When you turn to your friends for relationship advice, who really wants to hear the cold hard truth? I know I don't--I want to be reassured of my sex appeal and supported in the pursuit of whatever or whoever I'm after. According to Sex and the City consultant Greg Behrendt and executive story editor Liz Tuccillo, authors of the newish book He's Just Not That Into You, this means I've got my head up my ass.
The book, now in its 13th printing, is number one on the New York Times hardcover-advice best-seller list, and it's already been featured on Oprah twice. It's written in he-said-she-said style: Behrendt dispenses tough love to women with familiar relationship woes and Tuccillo follows up with been-there stories and affirmations. It's not us, it's them, she's there to say, but it's still time to move on.
On Thursday, December 16, they hosted an event in Nordstrom's ladies' department. Young guys in black served appletinis, water with lime wedges, and white wine; another catering employee tended a hot chocolate and creme de menthe bar where you could top off your drink with whipped cream, cinnamon sticks, marshmallows, or mint leaves. Female employees wore specially made T-shirts bearing the book's informal slogan, don't waste the pretty, with long strands of fake pearls and trendy tweed blazers. The shirts caused such a clamor that by the end of the evening the store was taking orders for them.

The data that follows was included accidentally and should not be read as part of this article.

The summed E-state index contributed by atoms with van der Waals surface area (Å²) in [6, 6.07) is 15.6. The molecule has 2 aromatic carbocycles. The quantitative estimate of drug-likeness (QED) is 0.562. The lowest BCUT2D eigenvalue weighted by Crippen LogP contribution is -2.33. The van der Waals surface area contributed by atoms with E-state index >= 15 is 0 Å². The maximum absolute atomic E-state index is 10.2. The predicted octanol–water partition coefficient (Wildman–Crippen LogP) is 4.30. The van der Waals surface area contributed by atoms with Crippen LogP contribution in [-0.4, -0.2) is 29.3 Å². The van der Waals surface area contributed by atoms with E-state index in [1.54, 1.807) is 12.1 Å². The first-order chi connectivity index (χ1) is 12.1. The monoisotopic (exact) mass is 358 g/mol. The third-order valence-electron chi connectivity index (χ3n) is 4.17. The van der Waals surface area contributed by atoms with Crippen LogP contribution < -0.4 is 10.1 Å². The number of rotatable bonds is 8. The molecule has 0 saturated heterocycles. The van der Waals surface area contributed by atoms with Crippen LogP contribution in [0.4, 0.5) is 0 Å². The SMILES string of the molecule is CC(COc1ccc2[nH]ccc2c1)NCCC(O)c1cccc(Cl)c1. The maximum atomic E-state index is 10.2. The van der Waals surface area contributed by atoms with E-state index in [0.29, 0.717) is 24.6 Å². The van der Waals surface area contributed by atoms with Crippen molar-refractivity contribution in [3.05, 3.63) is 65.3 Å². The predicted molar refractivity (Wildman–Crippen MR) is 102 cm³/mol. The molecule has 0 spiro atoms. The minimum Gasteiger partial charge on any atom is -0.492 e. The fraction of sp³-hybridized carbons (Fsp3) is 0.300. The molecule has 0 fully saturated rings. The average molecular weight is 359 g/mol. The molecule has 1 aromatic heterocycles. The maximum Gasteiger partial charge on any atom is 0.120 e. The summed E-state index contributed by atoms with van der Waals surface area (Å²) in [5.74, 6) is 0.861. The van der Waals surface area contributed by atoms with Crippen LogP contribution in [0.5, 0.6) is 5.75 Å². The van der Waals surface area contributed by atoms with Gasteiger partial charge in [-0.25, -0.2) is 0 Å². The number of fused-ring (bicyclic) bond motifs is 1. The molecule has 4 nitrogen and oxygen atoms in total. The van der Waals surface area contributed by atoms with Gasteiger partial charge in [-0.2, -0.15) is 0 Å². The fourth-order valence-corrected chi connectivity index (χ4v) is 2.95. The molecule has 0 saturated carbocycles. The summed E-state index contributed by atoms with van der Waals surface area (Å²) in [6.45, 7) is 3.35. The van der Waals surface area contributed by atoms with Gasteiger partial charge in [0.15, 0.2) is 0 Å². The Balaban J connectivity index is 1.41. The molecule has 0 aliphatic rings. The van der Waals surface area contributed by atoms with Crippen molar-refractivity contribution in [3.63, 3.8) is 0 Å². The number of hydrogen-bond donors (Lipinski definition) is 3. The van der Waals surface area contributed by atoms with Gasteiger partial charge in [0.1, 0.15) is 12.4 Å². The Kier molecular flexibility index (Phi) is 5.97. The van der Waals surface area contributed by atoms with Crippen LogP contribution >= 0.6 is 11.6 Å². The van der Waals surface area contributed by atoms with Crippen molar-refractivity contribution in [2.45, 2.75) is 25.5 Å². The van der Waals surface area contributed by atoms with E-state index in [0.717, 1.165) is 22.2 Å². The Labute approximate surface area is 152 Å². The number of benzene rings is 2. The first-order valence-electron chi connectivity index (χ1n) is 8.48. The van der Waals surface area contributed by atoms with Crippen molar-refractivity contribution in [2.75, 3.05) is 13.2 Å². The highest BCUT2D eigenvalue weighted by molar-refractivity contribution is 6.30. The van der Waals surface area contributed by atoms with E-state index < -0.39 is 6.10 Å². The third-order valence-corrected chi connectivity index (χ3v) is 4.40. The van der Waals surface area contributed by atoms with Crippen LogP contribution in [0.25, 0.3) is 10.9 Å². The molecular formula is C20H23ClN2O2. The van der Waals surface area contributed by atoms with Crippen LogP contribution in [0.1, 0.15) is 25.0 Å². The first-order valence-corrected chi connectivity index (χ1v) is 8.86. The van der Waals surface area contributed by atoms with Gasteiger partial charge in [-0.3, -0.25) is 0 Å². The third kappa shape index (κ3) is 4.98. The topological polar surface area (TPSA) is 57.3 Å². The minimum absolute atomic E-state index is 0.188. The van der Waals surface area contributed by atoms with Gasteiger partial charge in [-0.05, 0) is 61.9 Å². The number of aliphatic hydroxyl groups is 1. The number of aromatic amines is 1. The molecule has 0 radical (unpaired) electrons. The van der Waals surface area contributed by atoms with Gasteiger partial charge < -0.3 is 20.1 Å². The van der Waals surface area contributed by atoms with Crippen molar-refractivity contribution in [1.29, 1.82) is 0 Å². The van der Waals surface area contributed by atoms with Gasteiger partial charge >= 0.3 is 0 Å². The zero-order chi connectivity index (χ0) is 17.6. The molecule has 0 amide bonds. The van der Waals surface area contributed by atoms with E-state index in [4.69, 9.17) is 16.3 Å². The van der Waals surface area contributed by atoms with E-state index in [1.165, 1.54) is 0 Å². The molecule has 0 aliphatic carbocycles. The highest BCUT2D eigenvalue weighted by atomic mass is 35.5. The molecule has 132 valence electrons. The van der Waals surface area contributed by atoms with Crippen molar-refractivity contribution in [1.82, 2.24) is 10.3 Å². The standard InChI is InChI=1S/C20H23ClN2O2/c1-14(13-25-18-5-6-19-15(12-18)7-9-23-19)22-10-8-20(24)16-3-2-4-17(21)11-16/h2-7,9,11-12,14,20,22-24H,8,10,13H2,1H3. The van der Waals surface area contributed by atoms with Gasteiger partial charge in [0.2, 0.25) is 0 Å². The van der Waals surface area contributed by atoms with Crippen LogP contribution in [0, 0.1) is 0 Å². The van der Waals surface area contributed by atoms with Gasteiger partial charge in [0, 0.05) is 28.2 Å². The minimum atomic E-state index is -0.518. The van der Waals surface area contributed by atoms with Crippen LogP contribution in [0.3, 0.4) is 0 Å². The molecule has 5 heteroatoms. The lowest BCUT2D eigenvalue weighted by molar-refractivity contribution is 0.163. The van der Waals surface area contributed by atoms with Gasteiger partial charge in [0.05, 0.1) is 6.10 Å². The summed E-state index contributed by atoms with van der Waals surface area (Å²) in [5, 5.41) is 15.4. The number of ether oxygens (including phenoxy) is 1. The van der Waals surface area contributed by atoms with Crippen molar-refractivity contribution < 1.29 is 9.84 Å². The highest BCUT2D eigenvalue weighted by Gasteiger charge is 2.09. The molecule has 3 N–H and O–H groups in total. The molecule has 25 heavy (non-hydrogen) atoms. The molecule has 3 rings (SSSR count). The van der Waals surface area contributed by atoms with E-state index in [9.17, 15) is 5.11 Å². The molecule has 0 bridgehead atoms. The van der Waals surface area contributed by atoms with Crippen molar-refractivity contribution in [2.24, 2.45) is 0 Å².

The book was free with a purchase of $150. "It's like one pair of Seven jeans," manager Greg Holland said before introducing Behrendt and Tuccillo. "Come on--forget about it!" When he commanded us to give them a warm Michigan Avenue welcome, they hustled out onto the platform wearing headsets and everyone went wild like it was an infomercial.
While he was working on Sex and the City, Behrendt told the crowd, the women he worked with "would talk about their love lives over and over again, and for the first couple years I was complicit." Secretly he'd be thinking, Done that, yeah, done that too. Finally he couldn't hold back any longer. When a coworker wondered aloud why a guy hadn't called after what she thought was a fabulous date, he told her, "He's just not that into you."